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How One City is Eliminating Carbon and Restoring the Local Food Economy

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How One City is Eliminating Carbon and Restoring the Local Food Economy

I'm honored to introduce David Orr, visionary leader of The Oberlin Project and Paul Sears Distinguished Professor of Environmental Studies and Politics at Oberlin College, at The City Club of Cleveland's Friday Forum on May 16 at Noon.

The Oberlin Project is a joint effort of the City of Oberlin, Oberlin College, and private and institutional partners to improve the resilience, prosperity and sustainability of this northwestern Ohio community with nearly 9,000 residents and 3,000 college students. The Oberlin Project, which launched in the summer of 2009, is revitalizing the local economy; eliminating carbon emissions; restoring local agriculture, food supply and forestry; and creating a new, sustainable base for economic and community development.

I'm honored to introduce David Orr, visionary of The Oberlin Project and Paul Sears Distinguished Professor of Environmental Studies and Politics at Oberlin College, at The City Club of Cleveland's Friday Forum on May 16 at Noon.

Orr is the recipient of six honorary degrees and other awards including the Millennium Leadership Award for Global Green, Bioneers Award and National Wildlife Federation National Conservation Achievement Award. His career as a scholar, teacher, writer, speaker and entrepreneur spans fields as diverse as environment and politics, environmental education, campus greening, green building, ecological design and climate change. He is the author of seven books and co-editor of three others.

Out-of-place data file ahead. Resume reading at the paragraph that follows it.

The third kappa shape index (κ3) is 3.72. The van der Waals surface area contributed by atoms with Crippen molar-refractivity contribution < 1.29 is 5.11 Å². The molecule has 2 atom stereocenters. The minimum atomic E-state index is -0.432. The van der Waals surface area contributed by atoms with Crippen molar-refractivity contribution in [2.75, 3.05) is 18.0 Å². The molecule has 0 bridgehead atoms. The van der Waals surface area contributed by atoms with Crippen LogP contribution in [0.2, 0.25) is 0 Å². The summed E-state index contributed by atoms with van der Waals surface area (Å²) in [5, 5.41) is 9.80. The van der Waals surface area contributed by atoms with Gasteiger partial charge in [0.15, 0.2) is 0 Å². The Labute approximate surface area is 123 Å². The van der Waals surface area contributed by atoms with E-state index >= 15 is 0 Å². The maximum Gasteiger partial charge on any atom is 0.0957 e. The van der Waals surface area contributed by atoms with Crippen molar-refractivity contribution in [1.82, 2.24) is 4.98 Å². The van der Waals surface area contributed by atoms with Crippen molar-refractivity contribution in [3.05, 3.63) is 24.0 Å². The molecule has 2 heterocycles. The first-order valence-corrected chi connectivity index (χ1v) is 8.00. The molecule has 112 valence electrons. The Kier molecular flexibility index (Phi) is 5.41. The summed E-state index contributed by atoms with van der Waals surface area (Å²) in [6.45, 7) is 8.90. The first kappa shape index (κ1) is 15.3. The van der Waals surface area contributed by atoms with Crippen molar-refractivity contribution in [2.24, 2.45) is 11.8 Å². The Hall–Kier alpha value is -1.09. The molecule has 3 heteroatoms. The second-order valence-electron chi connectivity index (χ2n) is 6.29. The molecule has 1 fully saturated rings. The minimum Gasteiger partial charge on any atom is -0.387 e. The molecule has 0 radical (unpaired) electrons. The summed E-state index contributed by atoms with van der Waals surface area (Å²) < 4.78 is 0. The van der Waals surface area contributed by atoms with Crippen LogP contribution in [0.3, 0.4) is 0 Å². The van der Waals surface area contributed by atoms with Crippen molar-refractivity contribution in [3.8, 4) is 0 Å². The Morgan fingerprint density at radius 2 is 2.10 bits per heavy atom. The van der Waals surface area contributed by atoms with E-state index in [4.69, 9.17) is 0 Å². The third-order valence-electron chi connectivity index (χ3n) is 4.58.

Orr's vision for the Oberlin Project was first to ignite an all-encompassing joint venture by the town and Oberlin College that would then create a thriving, sustainable and environmentally friendly community.

The project goals include:

  • Creating one of the first climate positive cities in America by shifting the city and college to renewable energy sources, radically improving efficiency, sharply reducing carbon emissions and improving the economy in the process.
  • Creating new and supporting existing business ventures in energy efficiency and solar deployment, food and agriculture, and the sustainable use of local resources.
  • Conserving 20,000 acres of green space and developing a robust local foods economy to meet 70 percent of the community's consumption.
  • Creating an educational alliance between Oberlin College, Oberlin schools, Joint Vocational School and Lorain County Community College, focused on integrating sustainability into education at all levels.
  • Developing a 13-acre Green Arts District certified at the U.S. Green Building Council’s LEED Platinum level.
  • Serving as a model that can be replicated in other communities.

Oberlin and Oberlin College are global leaders in sustainability. Oberlin is one of 18 Clinton Foundation Climate Positive Development Program cities (one of only three in the U.S.) that have committed to reducing its greenhouse gas emissions below zero. The city is on target to reduce its emissions by 50 percent of 2007 levels by 2015, with 90 percent of its electricity coming from renewable sources. To compliment those goals, the Climate Action Committee, a community-based group created by Oberlin City Council, developed a 2013 Climate Action Plan as a roadmap for transitioning to a climate positive community.

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